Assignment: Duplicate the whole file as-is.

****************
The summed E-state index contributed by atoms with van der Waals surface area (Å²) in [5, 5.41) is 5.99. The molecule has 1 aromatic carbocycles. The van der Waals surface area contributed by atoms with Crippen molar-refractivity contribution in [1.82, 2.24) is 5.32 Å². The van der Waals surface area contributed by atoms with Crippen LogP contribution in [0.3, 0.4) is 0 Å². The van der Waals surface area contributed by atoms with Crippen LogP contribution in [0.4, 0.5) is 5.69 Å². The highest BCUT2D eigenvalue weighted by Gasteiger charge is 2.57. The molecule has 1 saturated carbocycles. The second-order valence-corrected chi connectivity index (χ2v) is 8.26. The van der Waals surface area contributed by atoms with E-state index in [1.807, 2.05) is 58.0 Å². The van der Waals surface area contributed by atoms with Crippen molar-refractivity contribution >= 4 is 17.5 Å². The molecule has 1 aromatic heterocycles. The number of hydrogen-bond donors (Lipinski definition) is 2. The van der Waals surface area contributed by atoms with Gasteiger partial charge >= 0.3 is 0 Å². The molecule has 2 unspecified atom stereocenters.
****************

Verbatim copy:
The summed E-state index contributed by atoms with van der Waals surface area (Å²) in [5, 5.41) is 5.99. The molecule has 1 aromatic carbocycles. The van der Waals surface area contributed by atoms with Crippen molar-refractivity contribution in [1.82, 2.24) is 5.32 Å². The van der Waals surface area contributed by atoms with Crippen LogP contribution in [0.3, 0.4) is 0 Å². The van der Waals surface area contributed by atoms with Crippen LogP contribution in [0.4, 0.5) is 5.69 Å². The highest BCUT2D eigenvalue weighted by Gasteiger charge is 2.57. The molecule has 1 saturated carbocycles. The second-order valence-corrected chi connectivity index (χ2v) is 8.26. The van der Waals surface area contributed by atoms with E-state index in [1.807, 2.05) is 58.0 Å². The van der Waals surface area contributed by atoms with Crippen molar-refractivity contribution >= 4 is 17.5 Å². The molecule has 1 aromatic heterocycles. The number of hydrogen-bond donors (Lipinski definition) is 2. The van der Waals surface area contributed by atoms with Gasteiger partial charge >= 0.3 is 0 Å². The molecule has 2 unspecified atom stereocenters.